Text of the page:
Territorial Governors[5]
Andrew H. Reeder July 7, 1854–Aug. 16, ’55 
Wilson Shannon Sept. 7, 1855–Aug. 18, ’56
John W. Geary Sept. 9, 1856–Mar. 12, ’57
Robert J. Walker May 27, 1857–Nov. 16, ’57
James W. Denver May 12, 1858–Oct. 10, ’58
Samuel Medary Dec. 18,  1858–Dec. 17, ’60

Acting Governors[6]
Daniel Woodson 5  times  (164 days)  Apr. 17, 1855–Apr. 16, ’57
Frederick P. Stanton 2  times  ( 78 days) Apr. 16, 1857–Dec. 21, ’57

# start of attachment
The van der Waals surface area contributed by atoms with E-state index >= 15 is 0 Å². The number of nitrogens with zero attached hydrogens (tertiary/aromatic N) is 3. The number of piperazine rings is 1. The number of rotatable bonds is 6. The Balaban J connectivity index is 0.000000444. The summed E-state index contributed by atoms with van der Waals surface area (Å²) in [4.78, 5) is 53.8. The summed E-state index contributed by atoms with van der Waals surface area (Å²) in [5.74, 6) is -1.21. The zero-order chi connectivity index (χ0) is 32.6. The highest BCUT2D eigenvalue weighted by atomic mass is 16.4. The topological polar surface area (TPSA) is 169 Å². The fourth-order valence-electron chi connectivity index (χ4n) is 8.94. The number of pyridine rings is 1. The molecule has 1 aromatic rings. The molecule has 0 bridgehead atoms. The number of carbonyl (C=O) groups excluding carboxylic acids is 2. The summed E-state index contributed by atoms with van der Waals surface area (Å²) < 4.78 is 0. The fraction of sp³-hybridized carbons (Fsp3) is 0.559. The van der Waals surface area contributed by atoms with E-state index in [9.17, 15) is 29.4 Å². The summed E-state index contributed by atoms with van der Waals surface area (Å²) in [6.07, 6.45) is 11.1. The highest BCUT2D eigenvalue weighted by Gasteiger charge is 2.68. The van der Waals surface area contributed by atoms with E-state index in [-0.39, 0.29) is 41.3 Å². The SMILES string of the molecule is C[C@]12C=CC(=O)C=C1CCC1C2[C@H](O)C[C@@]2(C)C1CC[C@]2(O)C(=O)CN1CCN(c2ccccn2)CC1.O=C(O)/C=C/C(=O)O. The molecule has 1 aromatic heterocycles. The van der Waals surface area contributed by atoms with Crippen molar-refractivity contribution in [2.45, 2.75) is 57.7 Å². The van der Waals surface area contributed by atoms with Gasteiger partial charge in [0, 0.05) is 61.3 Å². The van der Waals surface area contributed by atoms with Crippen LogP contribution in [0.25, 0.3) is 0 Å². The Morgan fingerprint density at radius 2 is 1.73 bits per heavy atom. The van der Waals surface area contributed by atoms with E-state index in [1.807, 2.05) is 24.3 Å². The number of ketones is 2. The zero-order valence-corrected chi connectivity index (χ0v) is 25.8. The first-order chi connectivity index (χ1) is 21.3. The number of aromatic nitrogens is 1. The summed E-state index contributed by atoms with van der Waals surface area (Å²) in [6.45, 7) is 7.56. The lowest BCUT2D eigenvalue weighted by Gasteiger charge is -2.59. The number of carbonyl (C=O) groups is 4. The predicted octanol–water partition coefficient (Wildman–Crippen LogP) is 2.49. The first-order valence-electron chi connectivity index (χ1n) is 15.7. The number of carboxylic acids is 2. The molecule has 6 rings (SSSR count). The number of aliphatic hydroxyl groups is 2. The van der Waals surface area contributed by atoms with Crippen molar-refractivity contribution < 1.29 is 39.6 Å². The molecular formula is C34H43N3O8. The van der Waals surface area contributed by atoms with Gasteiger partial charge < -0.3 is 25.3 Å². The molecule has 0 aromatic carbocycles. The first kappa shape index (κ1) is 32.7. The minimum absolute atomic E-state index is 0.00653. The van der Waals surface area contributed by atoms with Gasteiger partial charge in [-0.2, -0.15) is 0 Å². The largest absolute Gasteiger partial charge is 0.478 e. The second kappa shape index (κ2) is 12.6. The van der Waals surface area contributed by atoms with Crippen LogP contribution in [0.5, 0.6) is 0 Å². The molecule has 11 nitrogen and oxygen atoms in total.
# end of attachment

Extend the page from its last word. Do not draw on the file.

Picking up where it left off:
James W. Denver 1  times  ( 23 days) Dec. 21, 1857–May 12,  ’58 
Hugh S. Walsh 4(5?)  times  (177 days) July  3, 1858–June 16, ’60
George M. Beebe 2  times  (131 days) Sept. 11, 1860–Feb. 9, ’61

State Governors
Charles Robinson Republican 1861–1863
Thomas Carney 1863–1865
Samuel J. Crawford 1865–1869
N. Green (to fill vacancy)  1869 (3 months.)
James M. Harvey 1869–1873
Thomas A. Osborn 1873–1877
George T. Anthony 1877–1879
John P. St John 1879–1883
George W. Glick Democrat 1883–1885
John A. Martin Republican 1885–1889
Lyman U. Humphrey 1889–1893
Lorenzo D. Lewelling Populist 1893–1895
Edmund N. Morrill Republican 1895–1897
John W. Leedy  Democrat-Populist  1897–1899
W. E. Stanley Republican 1899–1903
Willis J. Bailey 1903–1905
Edward W. Hoch 1905–1909
Walter R. Stubbs 1909–